A very notable member of this group is my advisor from my doctoral program. Early on, I struggled with feelings that I did not fit expectations and did not have the necessary skills to succeed. He helped me see that technical skills are only part of success and that hard work and a strong internal ambition really matter. As I dedicated myself to those areas, I found my expertise improved. He has been a phenomenal addition to the group because he brings a more academic perspective to my career, representing all the knowledge I have accumulated and reminding me of all that I am capable of doing, based on my training and preparation.

I would also like to call out my first People Leader when I joined Centene as an intern. She helped me position development as the utmost priority in all I do. Whether it be experiential, by collaborating on projects and learning from others, or simply administrative, just knowing HOW to do things, she helped me feel like I was always growing. Her personal experience, as well as seeing alternative paths of her colleagues, helped ground me in the implications of certain circumstances down the road.  

Q.    How do you feel about Centene’s approach to diversity, equity, and inclusion (DEI)?

A.    I have appreciated Centene’s commitment to transparency regarding DEI practices. Knowing that there are advocates throughout the organization working to improve the individual experience means a lot to me. I have experienced firsthand how active our DEI partners are in all aspects of the employee experience. This has been impactful to see that they are being intentional from the beginning to be inclusive in how programs are created, rather than a quick review at the end prior to launch. It is a true testament that DEI is a priority as leaders are looking to integrate inclusive practices.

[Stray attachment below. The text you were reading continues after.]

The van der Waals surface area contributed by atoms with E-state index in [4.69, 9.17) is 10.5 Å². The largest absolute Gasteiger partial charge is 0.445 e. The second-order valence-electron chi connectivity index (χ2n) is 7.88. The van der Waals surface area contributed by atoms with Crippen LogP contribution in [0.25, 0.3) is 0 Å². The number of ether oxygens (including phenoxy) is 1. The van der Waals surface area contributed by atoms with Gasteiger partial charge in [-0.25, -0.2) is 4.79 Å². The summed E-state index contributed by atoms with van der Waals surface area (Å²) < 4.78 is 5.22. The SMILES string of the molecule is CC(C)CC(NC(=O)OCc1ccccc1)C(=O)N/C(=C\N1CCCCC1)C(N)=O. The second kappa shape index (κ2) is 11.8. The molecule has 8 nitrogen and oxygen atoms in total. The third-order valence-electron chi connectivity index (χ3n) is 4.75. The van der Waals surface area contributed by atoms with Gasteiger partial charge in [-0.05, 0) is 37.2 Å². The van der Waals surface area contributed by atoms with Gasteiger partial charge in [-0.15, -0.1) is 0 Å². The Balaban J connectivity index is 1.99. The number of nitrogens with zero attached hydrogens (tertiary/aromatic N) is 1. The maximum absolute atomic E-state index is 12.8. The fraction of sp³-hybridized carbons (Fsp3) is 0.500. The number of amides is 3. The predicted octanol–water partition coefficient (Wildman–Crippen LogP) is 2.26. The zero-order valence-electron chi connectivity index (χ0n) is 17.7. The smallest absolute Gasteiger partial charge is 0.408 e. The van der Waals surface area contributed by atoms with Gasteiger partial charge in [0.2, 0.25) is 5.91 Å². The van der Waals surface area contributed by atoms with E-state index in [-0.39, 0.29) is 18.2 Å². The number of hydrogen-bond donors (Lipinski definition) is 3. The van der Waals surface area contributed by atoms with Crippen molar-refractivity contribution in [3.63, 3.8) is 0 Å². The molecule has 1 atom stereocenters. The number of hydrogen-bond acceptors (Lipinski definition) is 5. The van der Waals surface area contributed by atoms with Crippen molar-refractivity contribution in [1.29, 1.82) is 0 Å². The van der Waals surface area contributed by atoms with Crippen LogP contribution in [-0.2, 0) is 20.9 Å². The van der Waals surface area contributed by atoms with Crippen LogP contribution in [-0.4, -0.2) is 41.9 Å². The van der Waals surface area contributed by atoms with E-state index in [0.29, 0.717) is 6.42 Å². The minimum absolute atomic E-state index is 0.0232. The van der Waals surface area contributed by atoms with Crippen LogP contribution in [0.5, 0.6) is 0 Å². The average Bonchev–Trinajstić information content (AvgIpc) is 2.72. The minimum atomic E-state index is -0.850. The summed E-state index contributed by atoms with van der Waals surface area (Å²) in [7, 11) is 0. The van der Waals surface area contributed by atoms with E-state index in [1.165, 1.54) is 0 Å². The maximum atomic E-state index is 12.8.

Q.    Tell us about why you became involved with CENVET, MOSAIC, and cPRIDE?

A.    I have always felt a strong desire to connect and try to understand the perspectives of others. I joined the EIGs at Centene to facilitate those kinds of conversations where the purpose is understanding, sharing, and coming together. The groups have helped me find that there is so much support and content out there for someone to access to aid in personal and collective journeys.

Q.    What is the importance of allyship to you, and how can employees be better allies?

A.    By nature, I am a very reserved and generally shy person. Allyship is important to me because it has at times been a voice for me when I was unable to speak for myself and has helped me find my own voice over time. I think it is critical for allies who have a voice to speak out for those who may not be able to do so for themselves and create the conversation so that they may be able to contribute in their own ways.

Q.    What are your thoughts on the significance of Asian American and Pacific Islander Heritage Month?

A.    It is a unique time where we can come together to find a shared experience that many face in their lives but also highlight what makes us unique. When taken in such broad strokes, it is easy to feel like just another person in a sea of others. Months like this give us the opportunity to see how special and unique our stories are while connecting us with a broader network of people who understand and may have similar journeys.